Latin America’s Economic Dawn
I was watching a cable news story last night about the southern border of the United States that was such a caricature of our Latin neighbors, it made me think of Woody Allen’s Bananas.
You wouldn’t know it from the U.S. media’s cartoonish news coverage, but there’s a lot more to Latin America than struggling asylum seekers in sombreros.
Latin America is on the cusp of a multi-year economic boom that will hand huge gains to investors who act now. Below I examine the investment appeal of the region, with an emphasis on the most promising sectors.
With a population of about 652 million, Latin America is generally defined as consisting of the entire continent of South America in addition to Mexico, Central America, and the islands of the Caribbean. Boasting a combined annual gross domestic product (GDP) in excess of 5.8 trillion USD, the region is positioned to thrive in the post-COVID economic expansion.
Wall Street certainly is betting on faster economic growth, as the main U.S. stock market indices flirt with all-time highs. On Tuesday, though, an uptick in global COVID-19 cases dampened investor moods. The Dow Jones Industrial Average fell 256.33 points (-0.75%), the S&P 500 slipped 28.32 points (-0.68%), and the tech-oriented NASDAQ Composite declined 128.50 points (-0.92%).
In pre-market futures trading Wednesday, the three U.S. indices were little changed as investors awaited the next batch of first-quarter 2021 corporate earnings reports, which to date have been mostly strong.
Latin America brings the heat…
Solid economic fundamentals underpin Latin America as a whole: a rising (and educated) middle class, dynamic industrial capacity, technological innovation, increasing consumer purchasing power, and high-yielding investments.
Research firm S&P Global in late March raised its 2021 GDP growth forecast for the six largest Latin American economies to 4.9%, from 4.1% last quarter, because of better-than-expected performance in fourth-quarter 2020 and an improvement in global growth prospects. Major favorable factors include vaccine roll-outs and aggressive global stimulus (see chart).
Latin America has achieved at least a partial decoupling from developed countries, as its economies become more diversified and less reliant on commodities. After getting clobbered during the coronavirus pandemic, Latin equities present investors with compelling value.
The Latin-China nexus…
The Latin American economy is largely based on commodity exports. Around the world, the growing demand for raw materials has been a boon for Latin American commodities producers. The trend will continue as global economic growth picks up speed.
Latin America is a direct play on China’s voracious appetite for commodities. Infrastructure projects in China, the U.S., and elsewhere will further stoke demand for raw materials. That makes commodities producers with Latin exposure smart bets now.
In particular, China’s Belt and Road Initiative (BRI) extends through 60 partner countries, with planned construction that will consume huge amounts of raw materials for several years. With a price tag (so far) of 4 trillion USD, the BRI is intertwining Latin America with the world’s second-largest economy (see chart).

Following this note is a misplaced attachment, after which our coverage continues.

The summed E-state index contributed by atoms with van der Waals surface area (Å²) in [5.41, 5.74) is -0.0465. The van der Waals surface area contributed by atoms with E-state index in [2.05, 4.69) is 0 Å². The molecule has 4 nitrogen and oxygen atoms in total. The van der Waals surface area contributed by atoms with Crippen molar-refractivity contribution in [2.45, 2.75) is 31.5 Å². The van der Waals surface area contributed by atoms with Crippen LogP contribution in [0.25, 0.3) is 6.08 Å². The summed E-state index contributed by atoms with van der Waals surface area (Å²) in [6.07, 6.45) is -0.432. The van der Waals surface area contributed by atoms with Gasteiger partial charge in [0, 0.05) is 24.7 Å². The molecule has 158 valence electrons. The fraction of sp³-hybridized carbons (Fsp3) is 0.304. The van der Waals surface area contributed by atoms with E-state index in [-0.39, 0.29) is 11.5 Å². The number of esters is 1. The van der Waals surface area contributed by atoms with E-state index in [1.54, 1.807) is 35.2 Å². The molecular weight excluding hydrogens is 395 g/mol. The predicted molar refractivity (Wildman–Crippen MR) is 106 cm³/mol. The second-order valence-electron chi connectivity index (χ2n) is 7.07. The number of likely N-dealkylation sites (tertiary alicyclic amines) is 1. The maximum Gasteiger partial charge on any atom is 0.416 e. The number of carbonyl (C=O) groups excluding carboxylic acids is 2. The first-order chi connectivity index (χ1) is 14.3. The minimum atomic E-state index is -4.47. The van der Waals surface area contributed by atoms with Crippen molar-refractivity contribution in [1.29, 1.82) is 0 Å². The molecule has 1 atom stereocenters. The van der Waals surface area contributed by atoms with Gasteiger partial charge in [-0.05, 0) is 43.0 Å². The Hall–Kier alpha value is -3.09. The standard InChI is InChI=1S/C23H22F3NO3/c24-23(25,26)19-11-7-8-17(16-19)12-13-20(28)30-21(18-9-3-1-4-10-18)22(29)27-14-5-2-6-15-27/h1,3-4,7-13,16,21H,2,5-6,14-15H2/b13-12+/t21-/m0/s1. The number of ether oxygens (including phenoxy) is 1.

What’s more, China’s implementation of 5G infrastructure is proceeding apace among the country’s economic partners in Latin America, as part of Beijing’s strategy to set 5G standards around the world in China’s favor. (Click here for details on a 5G investment play.)
In large part because of China’s infrastructure build-out, we’re witnessing the early stages of a commodities “super-cycle” that will propel Latin economies forward. A super-cycle is a decades-long, above-trend, upward trajectory in a wide range of base material prices, stemming from a structural change in demand. The quickening economic recovery from the pandemic will fuel the commodities super-cycle and in turn Latin American growth.
That’s why it’s an opportune time to increase your exposure to commodities, not only for growth but also as a hedge against inflation. (Click here for our favorite commodities play.)
Rising demand for electricity…
Most Latin American companies are family-owned or privately held. Consequently, many benchmark indices don’t fully capture the economic vibrancy of the region.
A shrewd but often overlooked play on Latin America is to invest in electric utilities, which are proxies for the increasing activity of privately held companies in the region. The World Bank forecasts that Latin America’s power consumption will more than double between now and 2030.
Because they provide essential services, utilities also add stability to any portfolio. Tomorrow’s high-dividend-paying utilities will be the ones that capitalize on today’s high-growth opportunities in Latin America.
Our in-house expert on utilities, Robert Rapier, has amassed a stellar track record as chief investment strategist of Utility Forecaster. A wizard at generating high income for his followers, Robert now runs a new trading service: Rapier’s Income Accelerator.
Rapier’s Income Accelerator provides trades that are income machines, in up or down markets. Robert’s investment methodology churns out cash on demand, without touching risky assets that can demolish your nest egg. Click here for details.